On Tuesday March 17, 1970, the first death caused by air piracy in U.S. history took place in Massachusetts air space. A lone gunman, with a bullet still lodged in his head from an earlier incident, brandished a .38 revolver and demanded to be taken to the cockpit of an Eastern Airlines DC-9. The flight attendant complied. The pilot and copilot struggled with the hijacker, and the copilot was shot in the chest. The copilot was able to disarm and shoot the gunman three times before passing away. The pilot amazingly landed the aircraft after being shot twice himself.
John DiVivo boarded the Eastern Airlines shuttle bound for Boston in Newark, New Jersey. The 73-person flight was completely normal until passing over Franklin MA, about 30 miles south of Logan Airport. DiVivo had smuggled a .38 revolver aboard the plane, and when the flight attendant asked for the $15.75 fare, he said he had no money, and pulled out a revolver and told her to take him to the pilots. On entering the cockpit, DiVivo just stated "take me east."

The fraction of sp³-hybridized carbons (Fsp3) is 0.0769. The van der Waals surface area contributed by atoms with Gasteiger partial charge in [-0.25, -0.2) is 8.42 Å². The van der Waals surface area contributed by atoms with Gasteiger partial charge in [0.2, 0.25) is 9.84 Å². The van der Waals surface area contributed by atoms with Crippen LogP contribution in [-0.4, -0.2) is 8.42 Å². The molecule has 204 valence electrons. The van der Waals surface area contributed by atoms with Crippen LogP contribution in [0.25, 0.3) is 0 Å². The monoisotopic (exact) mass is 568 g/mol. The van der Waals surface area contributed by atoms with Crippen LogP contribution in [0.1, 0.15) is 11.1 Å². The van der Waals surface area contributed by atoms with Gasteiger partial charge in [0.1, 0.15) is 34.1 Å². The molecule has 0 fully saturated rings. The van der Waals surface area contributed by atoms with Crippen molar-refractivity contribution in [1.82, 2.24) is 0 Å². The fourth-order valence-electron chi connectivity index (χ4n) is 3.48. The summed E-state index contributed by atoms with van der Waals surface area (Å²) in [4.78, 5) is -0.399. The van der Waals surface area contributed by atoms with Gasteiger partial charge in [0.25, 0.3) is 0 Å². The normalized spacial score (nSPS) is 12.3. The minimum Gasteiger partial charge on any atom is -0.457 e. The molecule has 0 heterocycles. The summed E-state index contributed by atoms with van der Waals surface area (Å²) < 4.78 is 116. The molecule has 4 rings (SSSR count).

Captain Robert Wilbur Jr. and Copilot James Hartley were in final approach for landing. The flight attendant was told by the Captain to go back to the rear compartment and calmly let the passengers know that everything was fine with the flight. After a struggle, DiVivo shot Hartley in the chest and mortally wounded him, and also shot Captain Wilbur twice, once in each arm. Hartley fought DiVivo, disarmed him, and then shot him three times with the revolver. The entire event took place only 10-15 miles away from Logan, at an altitude of between 3,000 and 5,000 feet.
Captain Wilbur landed the DC-9 after being shot twice and fighting off the hijacker. A passenger later stated that he heard two pops that sounded like shots from a "cap gun." He also said the plane fluttered a bit and dropped steeply and quickly, but the result was a smooth landing. Once on the ground, Captain Wilbur radioed the tower and said "My pilot is shot—shot. Where the hell do you want me to park this thing?"
It is a great tragedy that James Hartley lost his life in an effort to protect the passengers and crew aboard Flight 1320. He was the first person killed during a hijacking in American airspace. James Hartley and Captain Wilbur were proclaimed heroes, and on March 24, 1970 the U.S. Senate passed a resolution that commended them both for "extraordinary heroism and competence."
DiVivo was charged with murder, and arraigned at East Boston District Court. He was sent to Bridgewater State Hospital for mental evaluation and then to Suffolk County Jail at Charles Street. While awaiting trial in jail, DiVivo killed himself on October 31, 1970. He had tied a neckerchief to his cell bars and hanged himself at about 3:00 in the morning.